(Full disclosure of the writer: Since discovering Rosu Lup a bit more than a year ago, I have become friends with a few of the members, and contributed the biography to their website)
The past few weeks have been a stark reminder that the largest portion of the creative landscape are not the millionaires or even thousand-aires I sometimes get to cover. Many of them are working class, as blue collar as the city they call home. Philadelphia has been an explosion of working class musical talent is the scant 5 years that I’ve lived and loved here. For Rosu Lup, that has culminated in a breezy album called Is Anything Real.
They sure know how to throw a hell of a party to celebrate.
“High Key” is a series of profiles conceived with the intent to tell the story of Philly’s diverse musical legacy by spotlighting individual artists in portrait photography, as well as with an interview focusing on the artist’s experience living, creating, and performing in this city. “High Key” will be featured in biweekly installments, as the series seeks to spotlight artists both individually and within the context of his or her respective group or artistic collective.
For fans of Philly’s local music scene, it hurts a little to have to use the word “former” to describe Meg Baird’s residential whereabouts. The singer uprooted from her longtime home here about four years ago and settled into San Francisco, a transition she reviewed briefly with The Key for an interview last August, in advance of a show at Johnny Brenda’s where she shared a stage with friend and frequent collaborator, Philly-based harpist Mary Lattimore.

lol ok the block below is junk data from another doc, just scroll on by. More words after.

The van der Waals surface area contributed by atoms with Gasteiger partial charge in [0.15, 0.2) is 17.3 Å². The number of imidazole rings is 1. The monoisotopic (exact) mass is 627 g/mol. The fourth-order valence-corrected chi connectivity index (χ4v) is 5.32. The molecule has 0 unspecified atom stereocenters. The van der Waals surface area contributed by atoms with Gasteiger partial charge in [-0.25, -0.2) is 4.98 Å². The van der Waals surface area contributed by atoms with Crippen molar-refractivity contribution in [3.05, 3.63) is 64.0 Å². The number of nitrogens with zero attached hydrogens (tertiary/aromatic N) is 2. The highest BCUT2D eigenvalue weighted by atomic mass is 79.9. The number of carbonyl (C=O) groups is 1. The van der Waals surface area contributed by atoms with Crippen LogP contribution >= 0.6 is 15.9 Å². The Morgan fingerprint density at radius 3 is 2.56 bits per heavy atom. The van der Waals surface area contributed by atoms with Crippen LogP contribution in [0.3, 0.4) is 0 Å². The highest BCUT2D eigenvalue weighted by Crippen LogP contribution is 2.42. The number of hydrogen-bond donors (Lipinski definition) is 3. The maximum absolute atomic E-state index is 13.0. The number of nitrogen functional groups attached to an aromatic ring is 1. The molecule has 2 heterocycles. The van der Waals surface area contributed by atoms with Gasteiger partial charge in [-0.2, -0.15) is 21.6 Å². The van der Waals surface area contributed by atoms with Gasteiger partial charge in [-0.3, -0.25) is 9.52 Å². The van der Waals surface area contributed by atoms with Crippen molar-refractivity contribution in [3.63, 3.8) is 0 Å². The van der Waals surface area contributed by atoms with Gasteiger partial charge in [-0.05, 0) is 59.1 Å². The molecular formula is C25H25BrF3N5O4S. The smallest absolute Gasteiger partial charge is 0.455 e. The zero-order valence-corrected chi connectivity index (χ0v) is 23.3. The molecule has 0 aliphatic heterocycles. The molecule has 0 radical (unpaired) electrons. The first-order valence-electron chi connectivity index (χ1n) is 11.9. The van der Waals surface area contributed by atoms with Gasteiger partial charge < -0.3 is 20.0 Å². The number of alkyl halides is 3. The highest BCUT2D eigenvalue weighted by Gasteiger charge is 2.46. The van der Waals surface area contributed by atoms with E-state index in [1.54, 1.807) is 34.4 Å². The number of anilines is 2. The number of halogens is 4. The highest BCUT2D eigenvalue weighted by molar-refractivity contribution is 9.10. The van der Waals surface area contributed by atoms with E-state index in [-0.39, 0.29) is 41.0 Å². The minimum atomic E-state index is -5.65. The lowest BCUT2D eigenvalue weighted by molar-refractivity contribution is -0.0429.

Luckily for Baird’s fans, whatever coast she’s living on, she has been as prolific as ever. Last year saw the release of her third solo album, Don’t Weigh Down The Light, where she was accompanied throughout by Charlie Saufley for a return more toward the fuller sound of records made with her Philly-based band, Espers. Baird premiered a music video for the title track from that record on NPR last December.
Lattimore is celebrating the release of new music of her own as well. Her new record At The Dam hit stores on March 4th – it’s an album of experimental harp music that she improvised as a document of recent trips in California and Texas. Having recently garnered a Pew Fellowship, Lattimore is looking forward to an upcoming tour playing a number of European dates. Though she’d played throughout Europe before — as a duo along with multi-instrumentalist Jeff Zeigler, opening for Steve Gunn, or as part of Thurston Moore’s band — Lattimore looks forward to the autonomy and accolade of this tour as her first international venture as a solo headlining artist. Continue reading →